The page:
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Month of the Military Child

For a lot of kids, being the child of a serving member of the armed forces or Veteran can be tough – moving to new places, giving up old friends and making new ones, adjusting to new schools and new subjects. But, being a military/Veteran child also has its own benefits that combine to create strong kids who are flexible, adaptable, mature, and have a strong sense of family and responsibility.

In April of each year, we want to celebrate the children of serving and Veteran families, to recognize the sacrifices they make as well as their strengths, and to provide them and their families with resources that can help when times are harder.

Check out these resources and activities that we’ve found helpful to support military and Veteran kids.

Suggested activities

  • Celebrate the shared experiences of military and Veteran children! Download our graphic, fill in the blank with your own experience, and share a picture on your social media with the #YouKnowYouAreAMilitaryKid hashtag. Download the graphic »
  • Filling a box with special items can be a great way for a military parent and child to stay connected, not just when the military member is away from home, but also when they’re dealing with the emotional challenges of PTSD and other mental health concerns. Here are some great tips on how to put one together: cmfmag.ca/deploy_tipster/memory-box-tip-32

Celebrating resilience

Parents, while things may feel hard at times, your kids will be OK. They may be feeling the absence of a deployed parent, or living with a Veteran with PTSD. These are hard things, but by talking with one another, sharing feelings, and developing coping strategies, they will gain skills that will last them a lifetime. Skills such as understanding challenges to mental health, either their own or someone else’s, communicating about feelings, and being compassionate.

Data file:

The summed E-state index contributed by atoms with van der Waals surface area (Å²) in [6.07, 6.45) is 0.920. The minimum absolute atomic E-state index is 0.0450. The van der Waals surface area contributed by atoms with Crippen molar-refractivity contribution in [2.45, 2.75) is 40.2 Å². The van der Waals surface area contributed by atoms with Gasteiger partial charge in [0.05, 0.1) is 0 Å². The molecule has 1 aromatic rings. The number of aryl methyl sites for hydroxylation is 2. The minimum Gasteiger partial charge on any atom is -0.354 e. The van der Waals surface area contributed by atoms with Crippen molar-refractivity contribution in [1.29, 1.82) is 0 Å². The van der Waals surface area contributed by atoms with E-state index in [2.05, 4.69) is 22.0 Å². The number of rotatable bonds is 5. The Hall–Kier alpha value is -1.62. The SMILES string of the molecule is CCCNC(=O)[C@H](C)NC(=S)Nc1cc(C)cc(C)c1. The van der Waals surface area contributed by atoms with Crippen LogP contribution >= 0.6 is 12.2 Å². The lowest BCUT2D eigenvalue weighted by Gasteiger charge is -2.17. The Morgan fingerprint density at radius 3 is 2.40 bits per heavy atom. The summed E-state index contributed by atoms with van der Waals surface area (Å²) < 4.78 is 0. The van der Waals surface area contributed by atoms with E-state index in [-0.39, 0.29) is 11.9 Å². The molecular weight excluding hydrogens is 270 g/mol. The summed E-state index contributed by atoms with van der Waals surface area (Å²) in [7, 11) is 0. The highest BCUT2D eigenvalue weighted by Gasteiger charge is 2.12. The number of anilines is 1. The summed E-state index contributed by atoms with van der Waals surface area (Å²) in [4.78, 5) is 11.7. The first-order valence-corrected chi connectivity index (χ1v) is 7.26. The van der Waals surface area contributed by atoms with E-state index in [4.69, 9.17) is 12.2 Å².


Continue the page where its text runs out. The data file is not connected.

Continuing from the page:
Kids notice when their parents or caregivers are not OK. Through communication and love, they can keep their feet on the ground, understand that they are not to blame for someone else’s struggles and learn that sometimes it’s OK not to be OK. We hope the following resources will support your family in good times and in bad:

  • The Mind’s the Matter: If you are or you support a military kid who has a family member dealing with an operational stress injury such as PTSD, The Mind’s the Matter is a great video resource with real-life examples and tips on how to understand the situation, and manage negative feelings and behaviours.
  • Guide to Working with Military Kids: This guide from Canadian Forces Morale & Welfare Services and Kids Help Phone offers great insights on working with and supporting military kids.
  • We Have Superpowers: We Have Superpowers is a kids’ book celebrating the ways children of Canadian Armed Forces members and Veterans support their parents through injury/illness.
  • CAFKIDS – Crisis Texting Service: Did you know that kids and youth from military families living in Canada have 24/7 access to a free, confidential crisis texting service? Text CAFKIDS to 686868 anytime to get mental health and well-being support.
Check back in early summer, as we’ll be launching a new section of our website devoted exclusively to providing resources for families and youth.